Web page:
6 Key Questions and Answers about D2C Logistics for eCommerce

March 04, 2021

D2C is a strong trend that will change everything. Find out everything you always wanted to know from an expert's point of view.

D2C means “Direct-to-consumer” and it is a hard trend that will change everything. D2C is all about manufacturing and shipping directly to buyers without relying on any retailer, wholesaler or middlemen, and the digital world has made it the new cool way of selling products. In addition, the pandemic crisis made it even more obvious that autonomy is a precious asset and that digital technology is critical in logistics for tackling sudden challenges, meeting increased demand, remaining competitive, etc.

Backed by Simone De Ruosi, General Manager of ZeroGrey, a leading international eCommerce agency, let’s review six key questions any brand manager would like to answer when thinking about D2C.

What is the biggest challenge in terms of logistics for a brand willing to go D2C?

It all stands basically on one word: efficiency. Nowadays, final customers have high expectations. To meet them, sellers have to provide quick and reliable operations. When B2B logistics deals with pallets, standards, big orders and few customers, B2C processes are just doing the opposite with single items, personalised orders and potentially infinite customers. As Simone De Ruosi says, “In a D2C scheme, the warehouse has more to do with a supermarket than with a real B2B warehouse! Pick & Pack must be fully reset and express couriers must obviously cover the last mile”.

How long does it take a retailer to start to notice the benefits of becoming D2C?

Undoubtedly, time can be accelerated by investments, but the maturation of a new D2C approach typically takes at least six to twelve months. 

What if the retailer willing to go D2C is already offering overnight delivery through his suppliers?

To remain competitive, this retailer needs to stick to the same conditions and offer the same service as a basis. Moreover, some white papers published by the main express couriers’ companies point out that consumers are also looking for more options like economy, next day deliveries, lockers, etc.

What should the retailer consider when it comes to warehousing?

As previously noted, B2C and B2B warehouses have a completely different architecture. Following the parallel he had drawn between a D2C warehouse and a supermarket, Simone De Ruosi adds that: “In a D2C warehouse, picking up can be easier, and packaging operations are often carried out manually because orders are not standardised and often completed by marketing items such as thank you cards, gifts, stickers or branded packaging for instance."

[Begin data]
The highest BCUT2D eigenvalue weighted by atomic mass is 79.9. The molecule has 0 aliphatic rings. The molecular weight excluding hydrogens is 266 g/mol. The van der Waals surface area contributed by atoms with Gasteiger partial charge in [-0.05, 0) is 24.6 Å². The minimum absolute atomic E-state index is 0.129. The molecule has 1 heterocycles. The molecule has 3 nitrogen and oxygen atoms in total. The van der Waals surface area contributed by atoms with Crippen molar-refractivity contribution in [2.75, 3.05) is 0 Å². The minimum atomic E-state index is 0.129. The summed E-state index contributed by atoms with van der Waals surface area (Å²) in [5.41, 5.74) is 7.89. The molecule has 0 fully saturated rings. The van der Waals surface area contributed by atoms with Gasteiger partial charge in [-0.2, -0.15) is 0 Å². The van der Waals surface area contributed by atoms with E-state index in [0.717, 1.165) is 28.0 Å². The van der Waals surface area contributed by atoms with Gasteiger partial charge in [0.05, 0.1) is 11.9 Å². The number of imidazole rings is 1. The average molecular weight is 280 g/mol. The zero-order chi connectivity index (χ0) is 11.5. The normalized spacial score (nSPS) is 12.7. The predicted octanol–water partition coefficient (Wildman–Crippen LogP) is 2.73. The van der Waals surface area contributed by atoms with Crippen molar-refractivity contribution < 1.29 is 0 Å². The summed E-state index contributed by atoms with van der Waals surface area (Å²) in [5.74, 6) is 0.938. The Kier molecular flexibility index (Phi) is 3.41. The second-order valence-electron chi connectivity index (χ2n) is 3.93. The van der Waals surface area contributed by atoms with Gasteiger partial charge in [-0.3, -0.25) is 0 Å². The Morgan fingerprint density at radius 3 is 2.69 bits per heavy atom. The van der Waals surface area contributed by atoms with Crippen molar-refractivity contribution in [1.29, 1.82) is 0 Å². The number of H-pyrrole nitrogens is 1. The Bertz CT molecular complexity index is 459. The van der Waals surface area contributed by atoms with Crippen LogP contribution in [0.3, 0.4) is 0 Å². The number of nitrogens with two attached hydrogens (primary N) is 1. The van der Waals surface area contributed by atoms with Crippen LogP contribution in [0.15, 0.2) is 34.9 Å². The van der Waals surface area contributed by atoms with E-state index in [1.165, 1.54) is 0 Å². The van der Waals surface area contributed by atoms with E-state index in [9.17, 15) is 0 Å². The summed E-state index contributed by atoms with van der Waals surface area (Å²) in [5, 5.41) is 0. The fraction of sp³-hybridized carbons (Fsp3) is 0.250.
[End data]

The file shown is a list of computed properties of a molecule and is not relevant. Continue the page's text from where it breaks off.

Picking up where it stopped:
Could automation be a solution in this transition? 

Automation is definitely helpful but can be expensive. For warehouse architecture, pick/pack lines or sorters, investments are of six to seven figures and can therefore only be justified by business volumes. On the contrary, investments are far lower when it comes to software. “Having an eCommerce platform that instantly turns paid orders into warehouse movements is an affordable solution for SMEs and it's part of our job at ZeroGrey,” explains De Ruosi.

How to get prepared, as a brand, for individualised delivery and packaging?

In terms of delivery, creating a strong partnership with express courier firms can be of real interest for brands, in order to stay tuned and act well; all these companies actually have a specific department that studies eCommerce customers and defines new products and services according to their evolving needs.

Packaging-wise, it's a whole different story. As De Ruosi stresses, “Packaging should be seen as part of the marketing strategy rather than a simple operation since it carries the brand identity and allows specific one-to-one communication”.

To sum it up in a few words: to go D2C is smart but also challenging. It has to be properly managed so as to avoid any adverse effect.

A third-party logistics (3PL) like ZeroGrey for example would provide continuity and help the company in the whole value chain, logistics included. It would take care of the eCommerce stock and provide the best experience to the final customers. By partnering with it, the brand simply gets more competitive, with faster delivery, fulfilment automation etc. Could you see a smarter way to fight against Amazon and major e-marketplaces?